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Since its inception, NYCLA has been at the forefront of most legal debates in the country. We have provided legal education for more than 40 years.
December 17, 2013
As many of you know, I was elected President of NYCLA primarily based on my pledge never to sing in public. You will be relieved to hear that I intend to uphold that pledge tonight. But I hope you will forgive me if I sing just a little bit—in a metaphorical sense—about the great bar association that I have the privilege to lead this year.
2013 has been a good year for NYCLA.
Memberhip is up, and I like to think it is not just because of the discount that NYCLA members get at Brooks Brothers. Though I must say, you all look fabulous. I like to think it is because NYCLA, like our honorees tonight, serves the bar and serves the larger community of which we are a part.
We serve the bar through our publications – one of which in particular we will hear more about this evening – our CLE programs, our library, our downtown facilities, our minority judicial internships, our public service fellowships, and of course our thriving committees, sections and Task Forces.
NYCLA also serves the community, in more ways than I can list in the time that Bob allotted to me. Here are a few: educating New York City schoolchildren about the legal system; providing thousands of hours of pro bono legal services every year; and hosting public lectures and conferences, issuing reports, and speaking out on issues that require more attention than they are getting.
Let me give you an example. In September, thanks to the work of NYCLA’s Task Force on Judicial Budget Cuts, we issued a report on the devastating effects of the recent cuts— particularly sequestration—on the administration of justice. And earlier this month, NYCLA took detailed testimony from the judges, court administrators, prosecutors and public defenders who struggle with sequestration every day. We are used to having a justice system that is the envy of the world. We almost take it for granted. But now, thanks in large part to sequestration, these public servants—judges, court administrators, prosecutors, and public defenders—are trying desperately to carry out their constitutional obligations with continually shrinking headcounts, with curtailed courthouse operations, and with broken-down equipment that they cannot afford to repair, never mind upgrade. NYCLA has worked, and will continue to work, to educate the legal community and the larger community about the degree of crisis that the judicial branch is facing—and, I am sorry to say, is still facing, notwithstanding today’s Senate vote apparently clearing the way for a compromise federal budget.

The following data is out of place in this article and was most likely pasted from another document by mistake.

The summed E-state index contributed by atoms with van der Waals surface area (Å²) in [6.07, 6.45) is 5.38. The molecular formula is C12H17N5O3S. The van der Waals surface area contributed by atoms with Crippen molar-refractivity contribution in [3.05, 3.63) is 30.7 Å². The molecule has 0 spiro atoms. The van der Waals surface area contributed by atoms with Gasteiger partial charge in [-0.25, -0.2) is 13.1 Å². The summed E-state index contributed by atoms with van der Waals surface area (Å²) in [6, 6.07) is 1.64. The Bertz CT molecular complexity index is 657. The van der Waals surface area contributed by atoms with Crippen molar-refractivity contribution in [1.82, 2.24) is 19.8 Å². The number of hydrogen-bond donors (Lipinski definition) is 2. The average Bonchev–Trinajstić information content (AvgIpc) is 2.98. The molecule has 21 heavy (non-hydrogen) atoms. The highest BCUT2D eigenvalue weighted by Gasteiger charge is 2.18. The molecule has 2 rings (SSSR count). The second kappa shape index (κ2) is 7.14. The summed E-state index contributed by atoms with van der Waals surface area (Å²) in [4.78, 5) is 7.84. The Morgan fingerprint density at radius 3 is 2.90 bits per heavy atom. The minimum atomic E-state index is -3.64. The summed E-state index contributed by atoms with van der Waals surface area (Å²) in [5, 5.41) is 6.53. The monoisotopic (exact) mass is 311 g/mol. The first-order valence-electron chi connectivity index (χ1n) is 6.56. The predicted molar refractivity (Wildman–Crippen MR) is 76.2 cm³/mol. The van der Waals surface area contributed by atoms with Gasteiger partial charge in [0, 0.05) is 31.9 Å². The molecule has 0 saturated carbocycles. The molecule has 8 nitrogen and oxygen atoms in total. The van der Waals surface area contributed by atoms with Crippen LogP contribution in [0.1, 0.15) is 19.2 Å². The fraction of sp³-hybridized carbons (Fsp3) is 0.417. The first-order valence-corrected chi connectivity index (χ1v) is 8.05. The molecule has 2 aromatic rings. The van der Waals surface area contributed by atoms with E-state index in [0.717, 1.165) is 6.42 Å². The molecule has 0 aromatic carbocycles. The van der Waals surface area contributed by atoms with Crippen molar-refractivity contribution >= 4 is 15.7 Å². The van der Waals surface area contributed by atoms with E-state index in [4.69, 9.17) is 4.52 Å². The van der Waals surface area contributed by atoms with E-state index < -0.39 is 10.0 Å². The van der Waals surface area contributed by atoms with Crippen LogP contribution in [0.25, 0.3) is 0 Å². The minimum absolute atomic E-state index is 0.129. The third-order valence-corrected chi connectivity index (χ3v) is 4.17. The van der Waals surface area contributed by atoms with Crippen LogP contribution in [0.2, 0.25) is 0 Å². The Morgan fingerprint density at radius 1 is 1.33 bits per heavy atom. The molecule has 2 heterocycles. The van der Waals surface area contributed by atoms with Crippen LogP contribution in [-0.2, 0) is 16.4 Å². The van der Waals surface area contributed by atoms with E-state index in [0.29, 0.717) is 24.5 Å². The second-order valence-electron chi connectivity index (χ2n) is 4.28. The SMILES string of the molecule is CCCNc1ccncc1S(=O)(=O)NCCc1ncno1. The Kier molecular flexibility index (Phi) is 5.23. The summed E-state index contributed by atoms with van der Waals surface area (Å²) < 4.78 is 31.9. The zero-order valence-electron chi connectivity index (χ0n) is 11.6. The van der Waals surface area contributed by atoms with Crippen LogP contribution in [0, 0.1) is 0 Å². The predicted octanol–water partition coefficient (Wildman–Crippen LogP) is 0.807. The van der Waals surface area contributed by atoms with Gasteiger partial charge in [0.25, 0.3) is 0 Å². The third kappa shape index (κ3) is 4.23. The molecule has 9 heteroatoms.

It is a great privilege for me to be on the dais tonight with Attorney General Schneiderman and with our honorees. I am also happy to see so many pro bono partners and practice leaders who struggled through the snow to be with us tonight, both from law firms and from the corporate world. And I greatly appreciate, as always, the support of my colleagues at Morvillo Abramowitz, who serve both the bar and the community every day.
I am particularly honored to introduce our next speaker. Loretta Preska has served on the Southern District of New York since 1992, and has been Chief Judge since 2009. A long-time friend of NYCLA, and a past recipient of our Edward Weinfeld award, Chief Judge Preska is also a fierce advocate for the American judicial system, never more so than this year. In August, Judge Preska led a group of 87 federal chief judges who broke tradition by writing a public letter detailing the looming dangers of sequestration for the federal courts. Judge Preska has also championed the cause of the Federal Defenders’ office, pointing out that their work, like the work of the courts themselves, is not optional. In the United States, both the courts and the public defenders have constitutional obligations to fulfill and no control over the volume of incoming work.
As I mentioned a moment ago, we now have at least the outline of a federal budget deal. But the judicial system is not yet out of the woods, as Chief Judge Preska will explain.